"The number of individuals trespassing on our bridges is increasing each day and last week’s RFK trespassing incident is yet another reason we must immediately pass this preventative legislation put forth by Borough President Adams, Assemblymember Lentol, and Senator Squadron. Our bridges serve an essential function for the safe passage of goods and services, and can't be recklessly misused. I commend my colleagues for taking the lead and working with the MTA, and NYPD to reduce these life threatening incidents," said Assemblymember Rodriguez. 

"It is long past the time that individuals can be permitted to trespass on infrastructure like our bridges. These actions are neither harmless nor entertaining, but unduly disruptive and costly and jeopardize the health, safety, welfare and security of our state, and our country. The proposed penalties should provide a powerful disincentive to engaging in such acts," said Assemblymember Simon.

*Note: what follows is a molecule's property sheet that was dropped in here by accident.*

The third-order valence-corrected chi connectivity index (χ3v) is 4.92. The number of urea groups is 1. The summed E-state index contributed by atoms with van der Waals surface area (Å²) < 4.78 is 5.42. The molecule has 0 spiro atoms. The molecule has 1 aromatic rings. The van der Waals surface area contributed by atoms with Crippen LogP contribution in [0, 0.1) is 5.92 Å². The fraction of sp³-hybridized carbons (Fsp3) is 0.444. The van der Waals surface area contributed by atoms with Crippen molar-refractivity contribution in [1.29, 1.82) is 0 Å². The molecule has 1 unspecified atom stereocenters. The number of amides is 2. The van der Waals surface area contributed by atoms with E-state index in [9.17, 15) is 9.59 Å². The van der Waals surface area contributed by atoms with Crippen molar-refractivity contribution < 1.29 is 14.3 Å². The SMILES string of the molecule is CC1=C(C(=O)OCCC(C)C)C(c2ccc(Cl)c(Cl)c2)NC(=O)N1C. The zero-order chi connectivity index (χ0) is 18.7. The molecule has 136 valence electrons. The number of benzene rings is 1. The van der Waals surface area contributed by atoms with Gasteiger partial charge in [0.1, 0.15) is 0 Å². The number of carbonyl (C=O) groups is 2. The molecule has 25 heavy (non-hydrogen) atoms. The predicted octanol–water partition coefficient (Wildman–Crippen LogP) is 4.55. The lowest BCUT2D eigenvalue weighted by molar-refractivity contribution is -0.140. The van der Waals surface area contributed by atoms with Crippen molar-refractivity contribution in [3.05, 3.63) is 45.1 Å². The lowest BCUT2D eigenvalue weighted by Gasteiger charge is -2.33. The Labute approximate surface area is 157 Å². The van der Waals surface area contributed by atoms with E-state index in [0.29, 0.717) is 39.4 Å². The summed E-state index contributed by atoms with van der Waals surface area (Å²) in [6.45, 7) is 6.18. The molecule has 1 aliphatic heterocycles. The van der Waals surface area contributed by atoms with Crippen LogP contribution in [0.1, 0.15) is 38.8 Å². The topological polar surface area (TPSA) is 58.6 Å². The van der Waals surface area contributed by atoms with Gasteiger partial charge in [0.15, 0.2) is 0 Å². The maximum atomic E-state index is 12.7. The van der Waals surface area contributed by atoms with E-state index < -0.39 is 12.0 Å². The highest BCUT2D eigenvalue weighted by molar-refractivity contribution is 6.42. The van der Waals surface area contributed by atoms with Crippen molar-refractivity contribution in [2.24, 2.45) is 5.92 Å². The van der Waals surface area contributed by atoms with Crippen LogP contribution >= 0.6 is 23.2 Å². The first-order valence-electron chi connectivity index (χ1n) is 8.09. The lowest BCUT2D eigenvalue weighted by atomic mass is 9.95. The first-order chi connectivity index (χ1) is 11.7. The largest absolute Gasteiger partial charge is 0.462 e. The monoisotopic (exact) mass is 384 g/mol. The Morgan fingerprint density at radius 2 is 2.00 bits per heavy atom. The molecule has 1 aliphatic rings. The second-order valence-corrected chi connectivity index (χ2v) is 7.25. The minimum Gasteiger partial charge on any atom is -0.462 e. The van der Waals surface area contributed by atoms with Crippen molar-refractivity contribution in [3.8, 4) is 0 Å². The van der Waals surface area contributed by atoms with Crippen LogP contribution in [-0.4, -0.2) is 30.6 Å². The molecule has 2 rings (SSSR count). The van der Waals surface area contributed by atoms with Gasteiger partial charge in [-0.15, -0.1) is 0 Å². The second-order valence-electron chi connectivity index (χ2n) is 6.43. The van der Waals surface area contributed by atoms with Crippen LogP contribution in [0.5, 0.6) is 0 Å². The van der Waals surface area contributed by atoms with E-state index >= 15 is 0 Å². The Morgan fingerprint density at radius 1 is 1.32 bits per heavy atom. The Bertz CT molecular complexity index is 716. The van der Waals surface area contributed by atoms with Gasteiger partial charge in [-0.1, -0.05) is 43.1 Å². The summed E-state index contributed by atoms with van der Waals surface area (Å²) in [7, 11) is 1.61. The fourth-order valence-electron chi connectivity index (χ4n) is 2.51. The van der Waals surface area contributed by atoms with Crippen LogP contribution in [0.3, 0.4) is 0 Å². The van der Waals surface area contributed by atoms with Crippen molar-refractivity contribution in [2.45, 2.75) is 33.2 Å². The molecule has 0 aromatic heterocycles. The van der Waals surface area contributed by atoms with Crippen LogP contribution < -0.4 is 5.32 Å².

“Recent cases have clearly demonstrated the need for stricter laws discouraging trespassing on critical infrastructure,” said Assemblymember Simotas. “No one has the right to put emergency workers at risk and alarm the public to snap a photograph.”

Council Member Constantinides said, "We are a city surrounded by water and we must ensure the safety of our bridges and tunnels.  Disrupting or causing any harm to these critical pieces of our infrastructure would cause potential hazards to public health and safety. The recent trespassing incident along the RFK Bridge makes this potential even more prescient. That's why I endorse the Critical Infrastructure Safety Act, S.2190, which would help protect our city's vital infrastructure.  I applaud Brooklyn Borough President Eric Adams, State Senator Daniel Squadron, and Assemblymember Joseph Lentol for their leadership on this important issue."